Just as bacteria can evolve resistance to our antibiotics, so too can resistance evolve in prey to snake venom. Now, resistance is most likely to evolve in bacteria when the doses aren't kept high enough for long enough to kill everything - that's why it's crucial to complete a course of antibiotics (if you don't, there might be some bacteria that were nearly resistant still alive when you stop, and you've just selected very strongly for those strains that are close to evolving proper resistance). It's surely the same with snake venom: it's much harder to evolve resistance to a massive dose of a toxic nasty, than it is to a smaller dose that some individuals might just survive. We also use multiple antibiotics when we're trying to protect against bacteria developing resistance (it's much harder to simultaneously evolve resistance to two antibiotics than just one), which seems like a plausible reason for why venom is full of a whole range of toxins too. Despite this, resistance can still evolve in prey animals, so the doses need to keep getting larger and larger - just like thorns do - with the result that when used in self defence against an animals that has no evolved immunity because it's so rare to get bitten, the dose is incredibly toxic. All good reasons for why evolution might well lead to what looks like 'overkill' in snake venom.

Tiger snakes are only the tiniest bit venomous (no human risk), and use both
constriction and venom to subdue birds, bats, and other retiles.
It seems to me, therefore, that there's plenty of evidence that the massive toxicity of snakes (and some scorpions and those nasty cone shells too, of course) has an evolutionary benefit, and not much evidence that its a random drift. So why do I think it's only a minority of snakes that are venomous, if there's such an advantage to being venomous? Well, I'm guessing a bit, because I can't find an answer at the moment, but my feeling is simply that species specialise in different prey. Constrictors have gone down one avenue for killing large prey, venomous snakes another - both work well for dealing with big or fast moving or otherwise dangerous prey items. Non-venomous snakes (which are, remember, the majority of species) that aren't constrictors tend to go for smaller things that won't fight back - invertebrates, small reptiles and amphibians, etc. Things that once you've got your teeth into, are unlikely to be able to inflict any damage on you, or simply escape. It's venomous snakes that are able to hit birds, bats and other larger mammals where a quick bite will almost instantly immobilise and kill your chosen prey. And then, once you've evolved toxic venom there's plenty of good reasons why you should make that venom as toxic as possible - especially if it doesn't cost much more than the initial stage of having any venom.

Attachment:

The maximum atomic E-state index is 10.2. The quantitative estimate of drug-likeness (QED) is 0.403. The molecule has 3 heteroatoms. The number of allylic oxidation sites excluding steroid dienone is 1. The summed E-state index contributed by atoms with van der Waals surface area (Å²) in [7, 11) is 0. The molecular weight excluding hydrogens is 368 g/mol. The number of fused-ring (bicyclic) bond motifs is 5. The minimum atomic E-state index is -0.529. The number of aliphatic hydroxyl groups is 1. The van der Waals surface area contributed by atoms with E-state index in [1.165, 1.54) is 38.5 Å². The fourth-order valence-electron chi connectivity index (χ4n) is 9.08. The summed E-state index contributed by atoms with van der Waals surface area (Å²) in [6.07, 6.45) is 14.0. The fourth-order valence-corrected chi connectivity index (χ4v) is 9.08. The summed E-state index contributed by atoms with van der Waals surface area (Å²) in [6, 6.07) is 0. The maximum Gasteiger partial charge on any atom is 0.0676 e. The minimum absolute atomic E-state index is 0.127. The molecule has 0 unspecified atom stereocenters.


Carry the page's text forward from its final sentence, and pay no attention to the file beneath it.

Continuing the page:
Now, what we haven't talked about is what it actually feels like to be bitten by one of these, and it so happens that I know there's at least one person involved the blog who could give us a first hand account if he were feeling inspired in the comments? [He's in good company, by the way - estimates suggest about 43,000 venomous snake-bites each year in East Sub-saharan Africa.]

PS a word of advice if you do get bitten by a venomous snake - if you can identify it, great, if not please don't got thrashing about after it to kill it or get a better look. Most snake-bites can be identified sufficiently from their toxic effects and many anti-venin these days can target a group of snakes. If you (or your friends) go thrashing around after a venomous snake that's already scared the most likely outcome is someone else getting bitten too which doesn't help things at all. Do get yourself somewhere with anti-venin as fast as possible though...

Main references:
ResearchBlogging.orgMebs, D. (2001). Toxicity in animals. Trends in evolution? Toxicon, 39 (1), 87-96 DOI: 10.1016/S0041-0101(00)00155-0

Barlow, A., Pook, C., Harrison, R., & Wuster, W. (2009). Coevolution of diet and prey-specific venom activity supports the role of selection in snake venom evolution Proceedings of the Royal Society B: Biological Sciences, 276 (1666), 2443-2449 DOI: 10.1098/rspb.2009.0048